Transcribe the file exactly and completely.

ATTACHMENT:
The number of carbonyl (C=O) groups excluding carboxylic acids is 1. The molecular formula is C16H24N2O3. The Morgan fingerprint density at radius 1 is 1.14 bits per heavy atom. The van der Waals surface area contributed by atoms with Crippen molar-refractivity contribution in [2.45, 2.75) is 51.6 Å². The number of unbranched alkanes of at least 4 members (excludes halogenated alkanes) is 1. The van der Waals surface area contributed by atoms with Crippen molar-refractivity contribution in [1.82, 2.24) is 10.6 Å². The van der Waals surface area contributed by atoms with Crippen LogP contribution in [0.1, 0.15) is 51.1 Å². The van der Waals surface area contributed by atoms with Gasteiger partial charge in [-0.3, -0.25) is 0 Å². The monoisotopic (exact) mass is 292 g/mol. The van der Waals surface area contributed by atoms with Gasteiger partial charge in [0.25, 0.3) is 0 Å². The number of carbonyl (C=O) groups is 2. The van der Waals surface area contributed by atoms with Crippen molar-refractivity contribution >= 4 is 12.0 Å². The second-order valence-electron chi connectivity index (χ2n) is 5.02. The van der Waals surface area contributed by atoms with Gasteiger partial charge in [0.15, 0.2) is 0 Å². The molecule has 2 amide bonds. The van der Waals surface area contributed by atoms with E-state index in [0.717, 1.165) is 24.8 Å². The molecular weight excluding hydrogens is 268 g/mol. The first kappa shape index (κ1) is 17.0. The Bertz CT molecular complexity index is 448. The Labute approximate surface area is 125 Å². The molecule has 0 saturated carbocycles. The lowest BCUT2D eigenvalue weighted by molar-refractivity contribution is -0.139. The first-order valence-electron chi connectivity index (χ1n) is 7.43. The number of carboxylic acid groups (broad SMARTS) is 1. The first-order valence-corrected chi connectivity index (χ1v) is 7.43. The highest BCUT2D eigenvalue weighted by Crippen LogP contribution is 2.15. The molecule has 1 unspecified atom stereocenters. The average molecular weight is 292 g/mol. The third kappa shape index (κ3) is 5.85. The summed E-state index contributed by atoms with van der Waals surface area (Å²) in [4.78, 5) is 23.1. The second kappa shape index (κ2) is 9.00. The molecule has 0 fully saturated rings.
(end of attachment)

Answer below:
The number of carbonyl (C=O) groups excluding carboxylic acids is 1. The molecular formula is C16H24N2O3. The Morgan fingerprint density at radius 1 is 1.14 bits per heavy atom. The van der Waals surface area contributed by atoms with Crippen molar-refractivity contribution in [2.45, 2.75) is 51.6 Å². The number of unbranched alkanes of at least 4 members (excludes halogenated alkanes) is 1. The van der Waals surface area contributed by atoms with Crippen molar-refractivity contribution in [1.82, 2.24) is 10.6 Å². The van der Waals surface area contributed by atoms with Crippen LogP contribution in [0.1, 0.15) is 51.1 Å². The van der Waals surface area contributed by atoms with Gasteiger partial charge in [-0.3, -0.25) is 0 Å². The monoisotopic (exact) mass is 292 g/mol. The van der Waals surface area contributed by atoms with Gasteiger partial charge in [0.25, 0.3) is 0 Å². The number of carbonyl (C=O) groups is 2. The van der Waals surface area contributed by atoms with Crippen molar-refractivity contribution >= 4 is 12.0 Å². The second-order valence-electron chi connectivity index (χ2n) is 5.02. The van der Waals surface area contributed by atoms with Gasteiger partial charge in [0.15, 0.2) is 0 Å². The molecule has 2 amide bonds. The van der Waals surface area contributed by atoms with E-state index in [0.717, 1.165) is 24.8 Å². The molecular weight excluding hydrogens is 268 g/mol. The first kappa shape index (κ1) is 17.0. The Bertz CT molecular complexity index is 448. The Labute approximate surface area is 125 Å². The molecule has 0 saturated carbocycles. The lowest BCUT2D eigenvalue weighted by molar-refractivity contribution is -0.139. The first-order valence-electron chi connectivity index (χ1n) is 7.43. The number of carboxylic acid groups (broad SMARTS) is 1. The first-order valence-corrected chi connectivity index (χ1v) is 7.43. The highest BCUT2D eigenvalue weighted by Crippen LogP contribution is 2.15. The molecule has 1 unspecified atom stereocenters. The average molecular weight is 292 g/mol. The third kappa shape index (κ3) is 5.85. The summed E-state index contributed by atoms with van der Waals surface area (Å²) in [4.78, 5) is 23.1. The second kappa shape index (κ2) is 9.00. The molecule has 0 fully saturated rings.